Godot, of course, was no monster, but Godzilla and Godot have more in common than a first syllable. They are the two opposing faces of despair: a god that is pure wrath and a god that never shows up. Both emanate from the devastation of World War II.
Let's say that at this moment you are having a thought about a friend, something specific that she did, and what you want to say to her in response. That friend who you are thinking about is not experiencing your thought. If you don't engage with that thought, it will literally not exist.
On May 5, 1813, Søren Kierkegaard was born in a well-off home in the northern European town of Copenhagen. The Great Dane's works have found their way woven into fiction and philosophy, especially via that of the 20th-century Existentialists like Heidegger and Sartre.
Why do we lose those we love? Why do important parts of our world vanish? These are not questions for a detective story, existential or not. But they are the questions to which, in the end, Holt's wonderfully ambitious book leads us.
Darwin Deez's sophomore record, Songs For Imaginative People is one that will get Deez's listeners thinking about life beyond the beat; of his music, and beyond what one might accept as the natural rhythm of life.
Yom Kippur arrives to remind us that time is limited. We beat our chests, the Jewish defibrillation, to revive our hearts, to awaken ourselves to our own swift passage. Today, though, on this day, it is our privilege to be alive.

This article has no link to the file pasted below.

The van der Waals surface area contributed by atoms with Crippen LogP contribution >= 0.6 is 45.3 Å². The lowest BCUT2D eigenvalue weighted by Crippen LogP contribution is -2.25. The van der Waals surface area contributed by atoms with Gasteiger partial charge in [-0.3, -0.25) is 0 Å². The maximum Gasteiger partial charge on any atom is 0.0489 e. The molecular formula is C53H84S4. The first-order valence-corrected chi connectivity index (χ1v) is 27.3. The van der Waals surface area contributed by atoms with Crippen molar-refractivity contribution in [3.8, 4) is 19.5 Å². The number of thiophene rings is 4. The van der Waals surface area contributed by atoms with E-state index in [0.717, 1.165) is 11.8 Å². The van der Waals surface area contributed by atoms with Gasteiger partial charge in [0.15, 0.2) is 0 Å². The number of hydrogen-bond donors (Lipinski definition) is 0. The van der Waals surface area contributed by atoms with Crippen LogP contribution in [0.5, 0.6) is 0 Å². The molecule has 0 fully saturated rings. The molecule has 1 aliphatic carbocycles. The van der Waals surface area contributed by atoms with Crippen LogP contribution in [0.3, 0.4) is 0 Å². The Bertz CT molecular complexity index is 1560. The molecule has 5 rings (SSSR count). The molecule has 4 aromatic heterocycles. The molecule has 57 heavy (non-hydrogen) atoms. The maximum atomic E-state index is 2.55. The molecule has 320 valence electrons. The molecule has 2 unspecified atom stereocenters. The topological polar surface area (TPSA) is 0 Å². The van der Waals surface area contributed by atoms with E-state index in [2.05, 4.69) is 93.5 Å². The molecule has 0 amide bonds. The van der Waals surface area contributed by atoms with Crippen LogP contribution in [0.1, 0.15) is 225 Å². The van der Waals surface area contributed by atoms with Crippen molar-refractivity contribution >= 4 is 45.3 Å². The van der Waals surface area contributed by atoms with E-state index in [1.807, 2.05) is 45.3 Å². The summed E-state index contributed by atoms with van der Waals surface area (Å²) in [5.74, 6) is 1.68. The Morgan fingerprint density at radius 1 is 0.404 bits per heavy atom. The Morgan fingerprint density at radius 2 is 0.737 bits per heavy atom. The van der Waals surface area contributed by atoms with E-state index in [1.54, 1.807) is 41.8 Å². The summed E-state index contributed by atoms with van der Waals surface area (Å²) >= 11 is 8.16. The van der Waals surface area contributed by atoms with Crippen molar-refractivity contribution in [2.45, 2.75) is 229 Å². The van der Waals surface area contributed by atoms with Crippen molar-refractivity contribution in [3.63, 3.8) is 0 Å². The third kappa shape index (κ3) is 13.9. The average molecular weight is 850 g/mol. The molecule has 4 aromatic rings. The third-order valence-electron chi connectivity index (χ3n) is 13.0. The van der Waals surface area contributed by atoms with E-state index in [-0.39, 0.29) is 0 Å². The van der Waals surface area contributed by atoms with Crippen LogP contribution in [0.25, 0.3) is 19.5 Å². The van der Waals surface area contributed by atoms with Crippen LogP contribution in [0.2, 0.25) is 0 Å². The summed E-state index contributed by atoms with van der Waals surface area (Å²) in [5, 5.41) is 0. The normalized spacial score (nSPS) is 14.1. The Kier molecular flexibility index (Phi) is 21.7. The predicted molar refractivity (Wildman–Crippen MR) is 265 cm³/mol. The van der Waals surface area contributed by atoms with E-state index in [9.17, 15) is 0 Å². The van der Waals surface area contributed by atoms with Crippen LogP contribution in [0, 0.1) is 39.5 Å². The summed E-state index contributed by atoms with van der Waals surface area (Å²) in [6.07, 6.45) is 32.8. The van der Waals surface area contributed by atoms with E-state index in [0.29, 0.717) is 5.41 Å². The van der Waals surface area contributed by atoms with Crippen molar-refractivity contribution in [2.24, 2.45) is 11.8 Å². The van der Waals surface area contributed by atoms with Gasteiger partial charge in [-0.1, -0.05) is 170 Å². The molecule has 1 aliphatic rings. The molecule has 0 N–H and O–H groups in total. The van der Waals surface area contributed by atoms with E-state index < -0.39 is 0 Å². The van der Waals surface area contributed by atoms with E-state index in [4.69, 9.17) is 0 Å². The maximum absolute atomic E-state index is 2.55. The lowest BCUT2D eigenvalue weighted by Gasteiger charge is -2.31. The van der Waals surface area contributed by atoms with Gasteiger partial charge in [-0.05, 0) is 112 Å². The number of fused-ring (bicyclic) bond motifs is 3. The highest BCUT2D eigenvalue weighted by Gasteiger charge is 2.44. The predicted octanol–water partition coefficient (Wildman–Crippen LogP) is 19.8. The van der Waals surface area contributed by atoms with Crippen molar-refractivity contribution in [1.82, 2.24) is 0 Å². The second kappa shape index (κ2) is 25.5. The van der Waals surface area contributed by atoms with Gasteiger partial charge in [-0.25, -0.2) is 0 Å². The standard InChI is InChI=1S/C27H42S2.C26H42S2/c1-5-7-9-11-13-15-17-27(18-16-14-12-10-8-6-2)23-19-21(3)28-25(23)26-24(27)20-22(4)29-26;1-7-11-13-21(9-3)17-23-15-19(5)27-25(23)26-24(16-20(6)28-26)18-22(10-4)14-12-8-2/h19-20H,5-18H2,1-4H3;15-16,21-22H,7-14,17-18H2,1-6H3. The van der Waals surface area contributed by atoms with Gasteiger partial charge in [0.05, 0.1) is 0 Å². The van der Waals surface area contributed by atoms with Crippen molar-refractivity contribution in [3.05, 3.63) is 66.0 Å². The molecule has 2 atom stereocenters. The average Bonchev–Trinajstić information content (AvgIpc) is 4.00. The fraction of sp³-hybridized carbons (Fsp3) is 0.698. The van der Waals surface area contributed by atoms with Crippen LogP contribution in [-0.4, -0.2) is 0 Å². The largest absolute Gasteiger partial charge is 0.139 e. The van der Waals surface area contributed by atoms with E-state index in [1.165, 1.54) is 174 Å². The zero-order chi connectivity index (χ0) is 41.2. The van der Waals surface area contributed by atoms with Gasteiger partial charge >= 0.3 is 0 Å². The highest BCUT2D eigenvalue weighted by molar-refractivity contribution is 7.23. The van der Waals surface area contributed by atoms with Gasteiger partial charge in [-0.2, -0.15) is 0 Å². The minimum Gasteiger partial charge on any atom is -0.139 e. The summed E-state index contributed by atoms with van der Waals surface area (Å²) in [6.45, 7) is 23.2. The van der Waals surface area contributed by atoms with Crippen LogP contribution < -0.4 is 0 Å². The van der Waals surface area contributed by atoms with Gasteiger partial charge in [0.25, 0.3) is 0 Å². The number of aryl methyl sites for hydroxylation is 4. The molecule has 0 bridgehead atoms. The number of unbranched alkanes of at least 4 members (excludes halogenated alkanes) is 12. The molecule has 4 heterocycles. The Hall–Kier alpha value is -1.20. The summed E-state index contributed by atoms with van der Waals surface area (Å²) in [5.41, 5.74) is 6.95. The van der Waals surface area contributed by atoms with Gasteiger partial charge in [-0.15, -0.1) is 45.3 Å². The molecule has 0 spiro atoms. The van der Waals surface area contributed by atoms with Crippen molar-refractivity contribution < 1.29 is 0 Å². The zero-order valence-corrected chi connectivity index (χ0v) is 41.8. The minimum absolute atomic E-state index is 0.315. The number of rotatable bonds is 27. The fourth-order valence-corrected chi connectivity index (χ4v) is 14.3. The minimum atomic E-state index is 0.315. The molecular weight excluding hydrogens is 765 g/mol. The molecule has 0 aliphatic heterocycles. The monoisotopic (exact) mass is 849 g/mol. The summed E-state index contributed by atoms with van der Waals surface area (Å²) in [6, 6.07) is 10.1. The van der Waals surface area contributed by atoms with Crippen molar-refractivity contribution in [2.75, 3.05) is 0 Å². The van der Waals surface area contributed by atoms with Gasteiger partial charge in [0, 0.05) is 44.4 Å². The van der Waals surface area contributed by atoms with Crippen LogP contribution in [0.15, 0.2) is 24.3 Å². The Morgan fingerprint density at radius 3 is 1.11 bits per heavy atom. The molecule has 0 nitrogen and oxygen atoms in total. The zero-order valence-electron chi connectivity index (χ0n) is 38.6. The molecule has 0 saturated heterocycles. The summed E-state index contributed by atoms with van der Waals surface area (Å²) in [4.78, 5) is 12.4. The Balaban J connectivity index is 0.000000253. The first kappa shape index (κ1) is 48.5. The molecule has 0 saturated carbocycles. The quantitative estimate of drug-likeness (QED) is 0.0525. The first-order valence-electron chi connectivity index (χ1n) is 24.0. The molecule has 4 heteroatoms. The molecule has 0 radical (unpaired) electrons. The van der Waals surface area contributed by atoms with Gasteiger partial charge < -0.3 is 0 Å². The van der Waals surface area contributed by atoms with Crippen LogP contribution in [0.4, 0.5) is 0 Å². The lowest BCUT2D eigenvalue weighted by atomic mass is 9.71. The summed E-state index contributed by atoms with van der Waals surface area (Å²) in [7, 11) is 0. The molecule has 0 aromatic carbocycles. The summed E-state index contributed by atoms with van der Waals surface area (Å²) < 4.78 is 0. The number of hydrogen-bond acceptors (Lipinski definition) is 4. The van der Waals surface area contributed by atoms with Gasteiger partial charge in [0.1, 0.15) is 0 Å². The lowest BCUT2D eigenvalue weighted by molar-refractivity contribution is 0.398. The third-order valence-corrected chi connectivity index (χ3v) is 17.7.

Neighbors lingered a long time on the lawns and street, long after the emergency workers and police had left. There was nothing we could do to help, but nobody seemed quite ready to give up the sense of solidarity that emerges around such threatening experiences.
Danny Rubin's original premise for Groundhog Day could be summed up in its core existential dilemma: "A man repeats the same day over and over again." The eBook approaches Rubin's writer's draft of the script in an equally existential way.
"Meaning" had been expunged from mainstream scholarship for some time. Those attempts -- to take it out of research -- have been, in fact, counter-productive: meaning is very much at the center of the human experience.
As an African American that knows historically the Jim Crow system of segregation affirmed by the case of Plessy v. Ferguson which made it the law of the land in separating us from having the opportunities of those who felt privileged to exercise such power.
There seems to be a belief that "faith" is the rejection of the world as it is; a retreat in to fantasy and wishful thinking. As Friedrich Nietzsche wrote, "Faith means not wanting to know what is true."
I like to imagine what our lives and society would be like if we lived in a world that encouraged and valued existential maturity. What would it be like if we were taught and motivated to connect to a deep sense of self and to live our lives from that place?